It’s been about six months since I reviewed the first volume of this series but I was definitely looking forward to reading the sequel. Archeologists Of Shadows, Volume 2: OnceÂ A Nightmare is just as entertaining and exceptional as the previous one. I wasn’t sure what to expect after the way the first one left the story hanging but the followup was a delight.
We find our heroes, Baltimo and Alix, in a dreamworld at the beginning of this book. They are forced to go through trials of pain and fear to reach their destination. Unfortunately for them, not everyone cooperates on their quest. I will admit, the challenges they face individually are supposed to be introspective and to give us a better look at their personalities. Instead, we find ourselves aware of the results before the battles are finished. This doesn’t detract from the storyline, but it is the one complaint I had in the entire comic. I love the story that Lara Fuentes is slowly telling, it has so many possibilities and is obviously far from over. The final scene will definitely leave you fiending for more.
Okay, I’m a bit late to the party with this one. I’m like the guy that shows up with a six pack of Shiner after getting off work late, only to find everyone has finished drinking. That said, the symbiosis of illustration and prose in Archeologists Of Shadows: The Resistance was astounding! I can only sit here, stunned and amazed.
Imagine a world where all things organic are being mechanized. People, animals, bugs…everything. Our protagonists, Baltimo211447w and Alix1739413x (known as files, not people), are unwilling to continue the process that is converting their world to machines. Resistance is futile or so they are told (Yeah, I used a Star Trek/Borg reference, get over it). They are offered a chance to escape this living nightmare and they take it. This is the beginning of our adventure and we are completely submerged into a beautifully rendered (both in words and art) story.
What we’ve got here is a tough little nut to crack, at least from my viewpoint. Behind the curtain time; sometimes it’s hard to review things that come across my proverbial desk. Some books you read, and it’s easy to say “This is good” or “This is bad.” Not so much with this one. There’s some serious subject matter going on here and a very unique art style, which brings up some good points and some bad points. I’ll get to that in a minute.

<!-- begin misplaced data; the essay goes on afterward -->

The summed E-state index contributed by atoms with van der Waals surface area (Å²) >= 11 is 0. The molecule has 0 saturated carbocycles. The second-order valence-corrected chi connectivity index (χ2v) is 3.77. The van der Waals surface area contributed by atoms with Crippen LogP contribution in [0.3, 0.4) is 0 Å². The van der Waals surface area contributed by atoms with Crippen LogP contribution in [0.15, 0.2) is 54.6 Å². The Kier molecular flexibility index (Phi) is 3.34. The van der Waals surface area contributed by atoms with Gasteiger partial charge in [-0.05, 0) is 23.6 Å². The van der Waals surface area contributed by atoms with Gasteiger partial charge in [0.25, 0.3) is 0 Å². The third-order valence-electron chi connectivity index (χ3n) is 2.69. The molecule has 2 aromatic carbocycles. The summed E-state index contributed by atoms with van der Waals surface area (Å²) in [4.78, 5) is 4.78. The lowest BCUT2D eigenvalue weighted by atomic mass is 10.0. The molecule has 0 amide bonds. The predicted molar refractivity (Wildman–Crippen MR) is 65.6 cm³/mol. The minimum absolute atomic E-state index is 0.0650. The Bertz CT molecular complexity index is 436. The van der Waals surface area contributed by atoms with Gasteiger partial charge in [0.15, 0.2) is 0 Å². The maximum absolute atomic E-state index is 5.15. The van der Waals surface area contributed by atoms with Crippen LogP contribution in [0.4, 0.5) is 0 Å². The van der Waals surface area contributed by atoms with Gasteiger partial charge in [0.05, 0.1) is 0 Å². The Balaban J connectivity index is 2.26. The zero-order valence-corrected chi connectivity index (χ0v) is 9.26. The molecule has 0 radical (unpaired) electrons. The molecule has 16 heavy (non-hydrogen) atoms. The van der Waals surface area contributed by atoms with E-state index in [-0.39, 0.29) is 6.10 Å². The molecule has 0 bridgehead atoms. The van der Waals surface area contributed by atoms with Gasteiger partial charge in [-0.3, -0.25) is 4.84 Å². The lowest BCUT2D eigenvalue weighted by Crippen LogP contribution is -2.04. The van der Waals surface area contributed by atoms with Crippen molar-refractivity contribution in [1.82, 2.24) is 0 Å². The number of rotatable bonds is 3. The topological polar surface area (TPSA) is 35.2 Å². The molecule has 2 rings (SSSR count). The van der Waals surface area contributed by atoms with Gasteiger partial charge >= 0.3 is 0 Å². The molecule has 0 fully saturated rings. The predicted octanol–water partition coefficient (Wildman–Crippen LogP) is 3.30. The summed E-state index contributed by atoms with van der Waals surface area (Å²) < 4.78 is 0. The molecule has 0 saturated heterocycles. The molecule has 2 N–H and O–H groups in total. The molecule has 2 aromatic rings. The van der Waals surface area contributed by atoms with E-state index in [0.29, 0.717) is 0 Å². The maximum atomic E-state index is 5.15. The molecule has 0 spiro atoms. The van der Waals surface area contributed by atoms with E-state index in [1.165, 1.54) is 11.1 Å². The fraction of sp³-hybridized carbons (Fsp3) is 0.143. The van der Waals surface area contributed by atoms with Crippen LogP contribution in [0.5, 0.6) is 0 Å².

First a bit of recap: Scorn comes to us from Septagon Studios, and tells the tale of Michael, a guy who’s had a rough time of it his entire life. His mother is killed at a young age, he becomes a bit of an outcast until he meets his best friend. Unfortunately, his friend is killed in issue 1 by a wanna-be gangster by the name of Torres, which sends Michael into a spiral of violence and murder. He has given himself over to revenge and his quest continues in this issue as Michael takes a step closer to Torres while finding out some info about his almost girlfriend. There’s violence, there’s sex, and there’s murder.
Sorrow. Vengeance. Anger. Loneliness. Rage. The dark side of humanity’s frail emotional system is easy to turn to and even easier to lose oneself in. For Michael, these are the emotions that have plagued his life. His mother was murdered coming home from the hospital the day Michael was born. Dreams of her death have plagued Michael every night. Recently, Michael’s only friend, Glenn, was murdered outside their apartment when he tried to stop a local gang from stealing his car. The gang’s leader, Torre, put a bullet in Glenn’s head, and now all Michael can think about is doing what the law has failed to do — serve as judge, jury, and executioner. Michael’s obsession has cost him his job, his home, and most of his possessions. Now all that he has are the weapons needed to do the job. And tonight, on the rooftop his old high school, he is ready to collect.